On April 18th, I ended my journal entry with the following words:

What can we do but let God and time heal all our hearts from this tragic loss and expectantly look forward to the day when one day we will all be reunited with Aaron again in heaven.  Lord, hold us all close and comfort us as only you can.

I know without a doubt that God and time will bring healing to everyone’s aching hearts.  When I was 11, I had a very dear friend die from Cystic Fibrosis.  It was a tragic time for me.  Michele had been the very first friend I had made when our family moved from Puerto Rico to Houston, Texas.  She became my friend when I could barely speak any English and had to mostly communicate with a stumble of words and hand signals.  But she was sweet and patient with me.  Two years later, Cystic Fibrosis overcame her body.  When I was 19, I lost another very dear friend due to an auto accident.  She had been my friend through some of my most difficult teen years and my maid of honor at my wedding.  I could not believe my friend, Nicolette, was so suddenly gone in an auto accident that seemed to have taken place only with her vehicle and no one else around.  Four weeks ago, those two events from my life kept replaying within my mind.  And I was grateful that through my own past experiences God could reassure me that healing will come for my children and the other youth in how they feel about the unexpected loss of their friend.  There will be moments of tears and frustration and of not understanding.  But with each passing day, the pain of the loss lessens just a teeny bit more.  We hang on to our treasured memories and the blessings we enjoyed of that special someone having been a part of our lives, even if it wasn’t as long as we would have liked.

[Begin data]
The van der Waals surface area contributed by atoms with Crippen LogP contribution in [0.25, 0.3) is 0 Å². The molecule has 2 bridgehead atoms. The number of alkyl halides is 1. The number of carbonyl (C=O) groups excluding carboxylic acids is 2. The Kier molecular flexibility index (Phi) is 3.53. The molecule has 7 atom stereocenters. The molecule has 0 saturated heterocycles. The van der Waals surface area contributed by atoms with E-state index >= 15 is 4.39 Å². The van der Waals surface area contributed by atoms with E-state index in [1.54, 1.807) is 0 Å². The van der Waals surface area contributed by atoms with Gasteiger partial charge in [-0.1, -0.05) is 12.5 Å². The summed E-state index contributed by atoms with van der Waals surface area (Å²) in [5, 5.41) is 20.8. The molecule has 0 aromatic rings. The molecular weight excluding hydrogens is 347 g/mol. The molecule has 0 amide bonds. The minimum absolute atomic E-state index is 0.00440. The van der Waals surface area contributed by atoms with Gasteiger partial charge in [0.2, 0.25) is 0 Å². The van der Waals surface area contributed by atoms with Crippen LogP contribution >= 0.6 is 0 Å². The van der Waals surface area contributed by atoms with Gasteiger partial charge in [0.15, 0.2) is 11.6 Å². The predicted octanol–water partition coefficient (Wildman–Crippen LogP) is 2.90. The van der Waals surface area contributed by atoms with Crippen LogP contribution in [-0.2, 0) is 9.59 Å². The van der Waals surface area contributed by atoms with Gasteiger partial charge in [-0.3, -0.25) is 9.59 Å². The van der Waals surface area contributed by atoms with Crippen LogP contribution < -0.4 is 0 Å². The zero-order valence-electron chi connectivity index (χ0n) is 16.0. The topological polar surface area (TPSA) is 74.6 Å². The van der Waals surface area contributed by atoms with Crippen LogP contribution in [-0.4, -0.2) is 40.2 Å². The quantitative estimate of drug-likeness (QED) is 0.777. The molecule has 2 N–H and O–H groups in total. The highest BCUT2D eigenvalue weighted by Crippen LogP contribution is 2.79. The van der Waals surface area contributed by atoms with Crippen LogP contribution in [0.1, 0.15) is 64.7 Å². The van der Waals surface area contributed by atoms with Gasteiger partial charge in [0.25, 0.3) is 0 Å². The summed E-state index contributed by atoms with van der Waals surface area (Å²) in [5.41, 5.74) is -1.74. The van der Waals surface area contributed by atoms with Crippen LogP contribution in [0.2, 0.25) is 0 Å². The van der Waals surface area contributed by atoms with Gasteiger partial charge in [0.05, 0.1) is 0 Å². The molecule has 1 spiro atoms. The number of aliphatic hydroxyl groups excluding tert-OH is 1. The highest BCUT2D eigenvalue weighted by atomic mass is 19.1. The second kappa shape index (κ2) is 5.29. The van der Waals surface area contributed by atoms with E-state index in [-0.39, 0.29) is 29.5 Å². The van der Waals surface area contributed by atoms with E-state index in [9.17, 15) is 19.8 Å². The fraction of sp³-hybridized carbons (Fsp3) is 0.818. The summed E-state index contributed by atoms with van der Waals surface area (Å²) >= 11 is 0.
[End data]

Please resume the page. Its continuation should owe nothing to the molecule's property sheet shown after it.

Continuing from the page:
“Blessed be the God and Father of our Lord Jesus Christ, the Father of mercies and God of all comfort, who comforts us in all our affliction so that we will be able to comfort those who are in any affliction with the comfort with which we ourselves are comforted by God.  For just as the sufferings of Christ are ours in abundance, so also our comfort is abundant through Christ.”  (2 Corinthians 1:3-5)

May the Lord hold us all close and comfort us as only He can…